In 2006, six Jewish women from Sydney, Australia, got together every Monday morning to talk recipes. Their goal was to write a cookbook that would raise money for charity. But they had a very specific vision for their book. They wanted, as they write in the introduction to their second book, “to find recipes with soul, recipes that might be lost, recipes that tell the story of a community: a community where it is always about the food.”
In other words, their own Jewish community.
The six—Lisa Goldberg, Merelyn Frank Chalmers, Natanya Eskin, Lauren Fink, Paula Horwitz, and Jacqui Israel—all contributed recipes, but they also put out a call to the Jewish community of Sydney, and spent their Monday mornings for the next five years testing what they got back and shaping it into a book. The result, Monday Morning Cooking Club: The Food, the Recipes, the Sisterhood, was published in 2011, and it created a sensation with its best-of-the-best recipes and its heartfelt vignettes about the ways in which food touches people’s lives. The group, by then a not-for-profit, achieved its goal of raising money for charity and then some. Their website lists some 16 organizations that have benefitted from the proceeds of the book.
Their second volume, The Feast Goes On is another beauty of a cookbook. This time, the club put out the call for recipes to Jewish cooks all over Australia and was happily besieged by hundreds of submissions, the best of which comprise this new volume. Luscious-looking photos by Alan Benson and a stunning overall design by Tania Gomes, add to the book’s appeal.
The Feast Goes On is divided into six chapters—not the usual soups, salads, sides, etc., but an unusual hierarchy that is somehow just right for a book of Jewish food: “Lunchtime,” “Everyday,” “Comfort,” “Feasting,” “Fressing,” and “Tradition” (fressing being the Yiddish for when you can’t stop eating). As in the earlier book, each recipe is preceded by a mini-biography of its contributor and a few words about the recipe and its meaning to his or her family.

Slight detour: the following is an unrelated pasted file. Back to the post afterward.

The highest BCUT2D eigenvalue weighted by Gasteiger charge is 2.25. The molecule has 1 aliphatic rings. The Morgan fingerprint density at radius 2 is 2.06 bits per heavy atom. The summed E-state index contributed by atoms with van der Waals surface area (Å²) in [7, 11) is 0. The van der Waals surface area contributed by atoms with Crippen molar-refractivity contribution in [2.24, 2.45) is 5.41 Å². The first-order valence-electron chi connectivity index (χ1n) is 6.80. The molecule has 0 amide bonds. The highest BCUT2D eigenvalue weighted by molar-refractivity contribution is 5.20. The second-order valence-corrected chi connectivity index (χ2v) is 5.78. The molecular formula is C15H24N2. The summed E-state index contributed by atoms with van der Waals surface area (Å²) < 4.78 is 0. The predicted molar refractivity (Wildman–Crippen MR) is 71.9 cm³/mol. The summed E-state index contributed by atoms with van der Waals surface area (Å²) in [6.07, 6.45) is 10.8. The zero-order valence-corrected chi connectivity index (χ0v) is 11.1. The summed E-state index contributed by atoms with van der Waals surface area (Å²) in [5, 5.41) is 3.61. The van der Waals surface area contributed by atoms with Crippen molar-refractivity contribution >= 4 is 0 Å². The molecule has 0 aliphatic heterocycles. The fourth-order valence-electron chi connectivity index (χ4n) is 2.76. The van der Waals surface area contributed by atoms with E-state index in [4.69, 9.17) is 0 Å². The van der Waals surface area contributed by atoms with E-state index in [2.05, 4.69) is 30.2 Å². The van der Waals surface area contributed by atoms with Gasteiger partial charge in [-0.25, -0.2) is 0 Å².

What’s interesting to an American reader is that this is not a book of Jewishized or kosherized Australian recipes, but rather a compendium of foods of the worldwide Jewish Diaspora as it exists in Australia. That particular Diaspora—at least to someone like me, from the greater New York area—seems far more diverse than that of America. There are plenty of Ashkenazic recipes—bagels, stuffed cabbage, potato latkes, matzoh balls, gefilte fish, brisket—all of Eastern Europe’s greatest hits (my own personal soul-food heaven, so no disparagement intended). But there are just as many Middle Eastern and Sephardic recipes, interspersed with Asian, African, and even South American recipes. Flip through the pages, and you’ll find a global menu: Sesame Sweet from a family transplanted to Australia from Turkey; Pollo con Salsa (chicken with tomato-chili sauce) from an Argentinean woman who learned to cook from her mother and her Latvian mother-in-law; Veal Goulash from a Hungarian woman married to a South African man; Chicken with Olives and Capers from the daughter of a Polish mother and an Israeli father; Khachapuri (a savory pastry) from Georgia; Beef and Potato Pie from South Africa; Malaysian Barramundi; Moroccan Roast Cauliflower; and on and on.
Just as compelling are the stories that accompany the recipes. Short though these mini-memoirs might be, they overflow with love and nostalgia for the people and places that inspired them. The Feast Goes On bills itself as a cookbook, but it is also a book about the Diaspora—about any people who cope with great loss, who regroup and move on, who remember and keep their traditions.
The Feast Goes On is an Australian phenomenon, but it deserves a serious look from American readers interested in food, Jewish or not. It proves once again, that when we talk about the food, we’re talking about so much more.
To find out more about the Monday Morning Cooking Club, check out their website.